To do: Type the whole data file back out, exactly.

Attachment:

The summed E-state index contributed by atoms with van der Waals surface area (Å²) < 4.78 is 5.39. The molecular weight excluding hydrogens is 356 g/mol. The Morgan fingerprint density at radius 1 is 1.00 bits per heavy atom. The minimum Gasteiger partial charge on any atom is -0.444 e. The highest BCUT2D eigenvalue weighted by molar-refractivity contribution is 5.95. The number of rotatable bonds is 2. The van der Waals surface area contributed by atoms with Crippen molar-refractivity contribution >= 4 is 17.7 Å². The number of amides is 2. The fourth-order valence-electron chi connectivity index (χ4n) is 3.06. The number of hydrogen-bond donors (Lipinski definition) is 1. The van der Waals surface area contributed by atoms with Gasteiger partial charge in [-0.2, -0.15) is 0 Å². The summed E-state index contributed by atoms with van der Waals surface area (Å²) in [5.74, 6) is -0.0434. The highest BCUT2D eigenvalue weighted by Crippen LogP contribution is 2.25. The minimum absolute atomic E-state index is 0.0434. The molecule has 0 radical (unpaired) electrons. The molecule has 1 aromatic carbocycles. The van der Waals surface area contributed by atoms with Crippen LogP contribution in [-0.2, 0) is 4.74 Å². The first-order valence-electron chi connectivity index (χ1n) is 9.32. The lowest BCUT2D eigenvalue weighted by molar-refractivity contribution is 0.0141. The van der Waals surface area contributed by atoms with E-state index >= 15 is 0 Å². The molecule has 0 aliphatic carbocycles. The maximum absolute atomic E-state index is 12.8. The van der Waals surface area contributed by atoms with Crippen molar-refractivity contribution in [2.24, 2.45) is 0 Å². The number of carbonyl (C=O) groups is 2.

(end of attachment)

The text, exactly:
The summed E-state index contributed by atoms with van der Waals surface area (Å²) < 4.78 is 5.39. The molecular weight excluding hydrogens is 356 g/mol. The Morgan fingerprint density at radius 1 is 1.00 bits per heavy atom. The minimum Gasteiger partial charge on any atom is -0.444 e. The highest BCUT2D eigenvalue weighted by molar-refractivity contribution is 5.95. The number of rotatable bonds is 2. The van der Waals surface area contributed by atoms with Crippen molar-refractivity contribution >= 4 is 17.7 Å². The number of amides is 2. The fourth-order valence-electron chi connectivity index (χ4n) is 3.06. The number of hydrogen-bond donors (Lipinski definition) is 1. The van der Waals surface area contributed by atoms with Gasteiger partial charge in [-0.2, -0.15) is 0 Å². The summed E-state index contributed by atoms with van der Waals surface area (Å²) in [5.74, 6) is -0.0434. The highest BCUT2D eigenvalue weighted by Crippen LogP contribution is 2.25. The minimum absolute atomic E-state index is 0.0434. The molecule has 0 radical (unpaired) electrons. The molecule has 1 aromatic carbocycles. The van der Waals surface area contributed by atoms with Crippen LogP contribution in [-0.2, 0) is 4.74 Å². The first-order valence-electron chi connectivity index (χ1n) is 9.32. The lowest BCUT2D eigenvalue weighted by molar-refractivity contribution is 0.0141. The van der Waals surface area contributed by atoms with E-state index >= 15 is 0 Å². The molecule has 0 aliphatic carbocycles. The maximum absolute atomic E-state index is 12.8. The van der Waals surface area contributed by atoms with Crippen molar-refractivity contribution in [2.24, 2.45) is 0 Å². The number of carbonyl (C=O) groups is 2.